Tour of the Moon in 4K


[music] The Moon. It’s our nearest
neighbor in space, and data we gather from its features can
tell us a lot about the rest of our solar system. And through
the eyes of the LRO spacecraft, we can explore the lunar surface
in all new ways in fascinating detail. Our tour begins on the
western border, where the near side of the Moon meets the far
side. The enormous feature is a lunar crater and it’s known as
the Orientale basin. Here, LRO’s terrain map combines with
surface gravity measurements from the GRAIL mission. This
data reveals structure in the lunar crust, beneath the
surface, giving us a window into the geologic features of the
Moon’s interior. Our next location receives little direct
sunlight and has some of the coldest recorded temperatures in
the solar system – the South Pole. The highlighted spots
signify potential water ice, based on temperature readings
from LRO’s Diviner instrument and reflectance from its laser
altimeter LOLA. LOLA also allows us to peer into the darkness of
Shackleton crater by bringing us this digital elevation model.
It’s 21 kilometers wide, and 4 kilometers deep, but it pales in
comparison to the largest known impact crater in the Earth-Moon
system – the South Pole-Aitken Basin. Sitting on the far side,
it’s 2500 kilometers across and 13 kilometers deep. We don’t yet
know exactly how old the basin is, but it was first seen in the
1960s by spacecraft flying around the far side. As much as
we use LRO data to investigate areas we can’t see from Earth,
we also probe familiar territory on the lunar near side, to bring
back images with an all-new level of detail. This is Tycho
crater; it’s around 100 million years old. Here, the Lunar
Reconnaissance Orbiter Camera captures the central peak with a
100 meter-wide bolder at the summit – the origins of which
are still a mystery. Continuing across Moon’s nearside, we will
arrive in an area ripe for future exploration, due to the
diversity of impact and volcanic materials. It features a
prominent crater so bright it’s not only visible through
telescopes, but also to the naked eye. Welcome to the
Aristarchus plateau. Here, infrared shows the mineral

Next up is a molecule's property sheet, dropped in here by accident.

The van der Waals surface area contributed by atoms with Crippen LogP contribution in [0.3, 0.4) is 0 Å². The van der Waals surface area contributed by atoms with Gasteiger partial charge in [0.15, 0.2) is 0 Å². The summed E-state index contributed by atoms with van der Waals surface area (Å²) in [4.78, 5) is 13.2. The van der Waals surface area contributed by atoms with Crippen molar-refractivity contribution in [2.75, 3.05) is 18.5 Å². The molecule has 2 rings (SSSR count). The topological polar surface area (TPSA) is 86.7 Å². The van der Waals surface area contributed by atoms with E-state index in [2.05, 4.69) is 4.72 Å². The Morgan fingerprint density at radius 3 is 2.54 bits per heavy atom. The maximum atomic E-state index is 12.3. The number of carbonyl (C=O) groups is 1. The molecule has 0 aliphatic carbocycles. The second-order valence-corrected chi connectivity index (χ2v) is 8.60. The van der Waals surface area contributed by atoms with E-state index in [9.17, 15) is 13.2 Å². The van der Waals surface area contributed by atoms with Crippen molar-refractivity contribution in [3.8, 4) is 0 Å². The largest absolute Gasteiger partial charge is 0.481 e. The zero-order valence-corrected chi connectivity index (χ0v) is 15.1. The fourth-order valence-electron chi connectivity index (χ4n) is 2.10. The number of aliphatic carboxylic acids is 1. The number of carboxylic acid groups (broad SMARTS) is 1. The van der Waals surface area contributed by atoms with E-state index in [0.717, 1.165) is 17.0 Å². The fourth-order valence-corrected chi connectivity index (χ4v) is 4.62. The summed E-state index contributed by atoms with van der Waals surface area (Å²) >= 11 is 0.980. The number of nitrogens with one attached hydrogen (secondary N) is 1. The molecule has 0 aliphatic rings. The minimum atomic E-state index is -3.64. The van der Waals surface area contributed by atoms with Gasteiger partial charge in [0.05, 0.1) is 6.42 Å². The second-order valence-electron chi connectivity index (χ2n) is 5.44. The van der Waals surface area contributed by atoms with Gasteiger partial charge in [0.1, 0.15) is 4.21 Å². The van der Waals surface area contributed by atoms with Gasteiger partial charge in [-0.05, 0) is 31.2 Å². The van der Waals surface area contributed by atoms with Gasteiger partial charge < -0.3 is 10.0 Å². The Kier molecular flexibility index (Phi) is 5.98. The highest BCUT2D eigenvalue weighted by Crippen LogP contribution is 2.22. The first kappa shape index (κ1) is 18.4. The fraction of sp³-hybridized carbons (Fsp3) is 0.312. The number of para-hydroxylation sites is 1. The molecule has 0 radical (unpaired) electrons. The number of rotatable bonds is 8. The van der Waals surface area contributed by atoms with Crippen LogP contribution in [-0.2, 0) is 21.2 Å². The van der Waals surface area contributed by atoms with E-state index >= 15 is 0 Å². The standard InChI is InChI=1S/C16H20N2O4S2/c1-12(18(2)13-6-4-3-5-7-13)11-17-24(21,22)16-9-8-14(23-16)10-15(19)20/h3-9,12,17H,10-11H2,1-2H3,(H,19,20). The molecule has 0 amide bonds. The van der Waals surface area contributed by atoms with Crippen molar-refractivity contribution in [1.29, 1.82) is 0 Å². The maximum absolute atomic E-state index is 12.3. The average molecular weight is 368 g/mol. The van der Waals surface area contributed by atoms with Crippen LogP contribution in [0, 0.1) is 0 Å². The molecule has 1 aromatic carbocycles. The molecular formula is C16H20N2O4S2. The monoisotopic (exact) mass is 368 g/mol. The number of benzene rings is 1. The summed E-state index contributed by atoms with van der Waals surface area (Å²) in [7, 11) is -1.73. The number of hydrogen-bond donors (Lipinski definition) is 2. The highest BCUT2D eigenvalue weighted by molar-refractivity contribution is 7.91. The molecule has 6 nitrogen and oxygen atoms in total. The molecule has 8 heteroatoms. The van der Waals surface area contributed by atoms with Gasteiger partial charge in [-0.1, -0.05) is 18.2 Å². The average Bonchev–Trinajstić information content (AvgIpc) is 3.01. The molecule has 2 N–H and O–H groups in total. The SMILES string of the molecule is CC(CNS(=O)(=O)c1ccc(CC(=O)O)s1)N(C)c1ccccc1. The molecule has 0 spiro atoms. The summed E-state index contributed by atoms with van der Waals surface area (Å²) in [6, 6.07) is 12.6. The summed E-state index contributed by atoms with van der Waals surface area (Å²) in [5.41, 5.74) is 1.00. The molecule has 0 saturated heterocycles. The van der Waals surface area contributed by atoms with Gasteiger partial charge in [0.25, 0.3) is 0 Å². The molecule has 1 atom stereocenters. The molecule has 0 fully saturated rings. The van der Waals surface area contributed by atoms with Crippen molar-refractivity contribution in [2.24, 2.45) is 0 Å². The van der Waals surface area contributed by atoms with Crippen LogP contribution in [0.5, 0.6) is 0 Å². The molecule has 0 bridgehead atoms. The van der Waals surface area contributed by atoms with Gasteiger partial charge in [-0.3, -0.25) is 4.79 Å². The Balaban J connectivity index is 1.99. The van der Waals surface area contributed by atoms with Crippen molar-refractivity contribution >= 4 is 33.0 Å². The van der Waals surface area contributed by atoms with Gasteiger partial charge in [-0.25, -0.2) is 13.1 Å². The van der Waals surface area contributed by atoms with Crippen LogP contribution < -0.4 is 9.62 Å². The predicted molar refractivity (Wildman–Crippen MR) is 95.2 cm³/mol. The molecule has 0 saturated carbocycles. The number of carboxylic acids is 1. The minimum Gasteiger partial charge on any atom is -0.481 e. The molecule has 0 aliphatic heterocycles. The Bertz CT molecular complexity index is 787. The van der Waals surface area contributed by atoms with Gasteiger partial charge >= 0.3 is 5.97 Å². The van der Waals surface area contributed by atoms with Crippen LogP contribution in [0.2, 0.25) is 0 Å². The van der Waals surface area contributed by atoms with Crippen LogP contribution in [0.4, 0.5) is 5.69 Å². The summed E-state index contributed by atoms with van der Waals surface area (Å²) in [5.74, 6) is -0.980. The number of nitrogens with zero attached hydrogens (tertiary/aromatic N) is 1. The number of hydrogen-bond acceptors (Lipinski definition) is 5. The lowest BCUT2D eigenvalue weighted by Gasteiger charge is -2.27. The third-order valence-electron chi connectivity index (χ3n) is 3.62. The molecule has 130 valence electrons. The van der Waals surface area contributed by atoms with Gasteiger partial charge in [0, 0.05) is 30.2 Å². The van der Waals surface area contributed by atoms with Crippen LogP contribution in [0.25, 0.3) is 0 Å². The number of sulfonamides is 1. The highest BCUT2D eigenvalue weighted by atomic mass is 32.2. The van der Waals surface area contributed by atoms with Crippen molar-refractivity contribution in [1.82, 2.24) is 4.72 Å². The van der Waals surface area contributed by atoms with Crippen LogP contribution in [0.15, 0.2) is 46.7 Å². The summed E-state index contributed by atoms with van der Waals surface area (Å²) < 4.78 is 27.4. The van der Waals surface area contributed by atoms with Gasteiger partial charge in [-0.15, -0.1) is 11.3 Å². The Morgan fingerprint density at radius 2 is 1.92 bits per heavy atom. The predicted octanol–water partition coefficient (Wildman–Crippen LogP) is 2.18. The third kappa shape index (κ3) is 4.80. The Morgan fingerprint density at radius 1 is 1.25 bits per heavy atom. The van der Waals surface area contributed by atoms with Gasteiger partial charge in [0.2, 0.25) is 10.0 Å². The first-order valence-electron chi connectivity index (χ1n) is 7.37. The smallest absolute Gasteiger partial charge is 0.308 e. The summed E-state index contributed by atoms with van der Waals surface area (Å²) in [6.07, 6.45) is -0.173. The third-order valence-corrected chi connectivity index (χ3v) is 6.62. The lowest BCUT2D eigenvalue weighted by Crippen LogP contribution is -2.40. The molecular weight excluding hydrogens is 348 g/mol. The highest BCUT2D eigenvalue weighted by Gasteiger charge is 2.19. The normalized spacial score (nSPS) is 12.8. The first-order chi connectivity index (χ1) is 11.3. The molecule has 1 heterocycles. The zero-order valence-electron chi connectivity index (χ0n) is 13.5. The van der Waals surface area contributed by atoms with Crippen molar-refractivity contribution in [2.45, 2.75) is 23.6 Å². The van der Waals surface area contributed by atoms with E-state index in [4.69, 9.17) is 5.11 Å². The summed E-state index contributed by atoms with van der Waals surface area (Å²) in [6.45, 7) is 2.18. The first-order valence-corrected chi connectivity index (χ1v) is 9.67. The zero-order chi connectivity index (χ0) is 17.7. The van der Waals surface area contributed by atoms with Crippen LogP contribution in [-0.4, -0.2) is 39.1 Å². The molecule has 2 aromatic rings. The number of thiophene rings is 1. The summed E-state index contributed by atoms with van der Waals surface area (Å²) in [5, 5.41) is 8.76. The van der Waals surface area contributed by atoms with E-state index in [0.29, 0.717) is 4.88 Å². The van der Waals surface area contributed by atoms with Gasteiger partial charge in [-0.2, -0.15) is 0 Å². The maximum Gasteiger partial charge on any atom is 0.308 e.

pyroxene in orange, and a splash of plagioclase in blue from
Aristarchus crater. This region can tell us a lot about the rich
volcanic history of the Moon. As much as we study the Moon
looking for sites to visit, we also look back at places we’ve
already been. This is because the new data that LRO is
gathering helps us reinterpret the geology of familiar places,
giving scientists a better understanding of the sequence of
events in early lunar history. Here, we descend to the Apollo
17 landing site in the Taurus-Littrow valley, which is
deeper than the Grand Canyon. The path the astronauts took
over the course of three days is
shown. The Lunar Reconnaissance
Orbiter Camera is even able to capture a view of the bottom
half of the Apollo 17 Lunar Lander, which still sits on the
surface, as well as the rover vehicle. These images help
preserve our accomplishment of human exploration on the Moon’s
surface. Moving onward, we make our way to our final
destination. This location contains regions that exist in
permanent shadow, as well as ones that bask in nearly
perpetual light. It’s the North Pole. Detailed terrain
measurements by LOLA allow scientists to model sunlight and
shadow at the poles over decades and centuries. Sunlit peaks and
crater rims here may be ideal locations for generating solar
power for future expeditions to the Moon. This updated
visualization of the lunar landscape stands as a testament
to the functionality and abilities of the Lunar
Reconnaissance Orbiter spacecraft. And as the mission
continues to gather data, it will provide us with many more
opportunities to take a tour of our Moon. [beeping]

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